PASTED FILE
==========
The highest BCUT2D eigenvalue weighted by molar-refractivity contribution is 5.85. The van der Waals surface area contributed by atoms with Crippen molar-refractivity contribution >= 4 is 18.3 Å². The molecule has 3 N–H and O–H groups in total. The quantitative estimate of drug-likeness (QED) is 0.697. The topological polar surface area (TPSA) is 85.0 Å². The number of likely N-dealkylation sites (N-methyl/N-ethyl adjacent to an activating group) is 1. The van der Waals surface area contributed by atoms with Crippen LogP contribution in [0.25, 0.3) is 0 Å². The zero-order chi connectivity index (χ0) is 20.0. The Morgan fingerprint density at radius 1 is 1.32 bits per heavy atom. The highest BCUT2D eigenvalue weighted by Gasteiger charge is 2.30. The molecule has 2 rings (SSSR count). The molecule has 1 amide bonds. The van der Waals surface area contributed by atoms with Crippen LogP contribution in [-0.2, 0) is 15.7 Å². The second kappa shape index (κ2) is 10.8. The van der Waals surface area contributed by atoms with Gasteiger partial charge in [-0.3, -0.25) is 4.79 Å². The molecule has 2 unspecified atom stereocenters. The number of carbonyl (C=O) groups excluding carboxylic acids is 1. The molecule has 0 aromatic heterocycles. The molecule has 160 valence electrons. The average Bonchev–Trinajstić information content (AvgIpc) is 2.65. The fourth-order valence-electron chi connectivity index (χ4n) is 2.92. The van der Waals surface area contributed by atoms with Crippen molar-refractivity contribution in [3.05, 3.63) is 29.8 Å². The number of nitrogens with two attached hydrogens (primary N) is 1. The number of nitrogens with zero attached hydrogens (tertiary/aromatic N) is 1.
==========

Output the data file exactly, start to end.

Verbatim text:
The highest BCUT2D eigenvalue weighted by molar-refractivity contribution is 5.85. The van der Waals surface area contributed by atoms with Crippen molar-refractivity contribution >= 4 is 18.3 Å². The molecule has 3 N–H and O–H groups in total. The quantitative estimate of drug-likeness (QED) is 0.697. The topological polar surface area (TPSA) is 85.0 Å². The number of likely N-dealkylation sites (N-methyl/N-ethyl adjacent to an activating group) is 1. The van der Waals surface area contributed by atoms with Crippen LogP contribution in [0.25, 0.3) is 0 Å². The zero-order chi connectivity index (χ0) is 20.0. The Morgan fingerprint density at radius 1 is 1.32 bits per heavy atom. The highest BCUT2D eigenvalue weighted by Gasteiger charge is 2.30. The molecule has 2 rings (SSSR count). The molecule has 1 amide bonds. The van der Waals surface area contributed by atoms with Crippen LogP contribution in [-0.2, 0) is 15.7 Å². The second kappa shape index (κ2) is 10.8. The van der Waals surface area contributed by atoms with Gasteiger partial charge in [-0.3, -0.25) is 4.79 Å². The molecule has 2 unspecified atom stereocenters. The number of carbonyl (C=O) groups excluding carboxylic acids is 1. The molecule has 0 aromatic heterocycles. The molecule has 160 valence electrons. The average Bonchev–Trinajstić information content (AvgIpc) is 2.65. The fourth-order valence-electron chi connectivity index (χ4n) is 2.92. The van der Waals surface area contributed by atoms with Crippen molar-refractivity contribution in [3.05, 3.63) is 29.8 Å². The number of nitrogens with two attached hydrogens (primary N) is 1. The number of nitrogens with zero attached hydrogens (tertiary/aromatic N) is 1.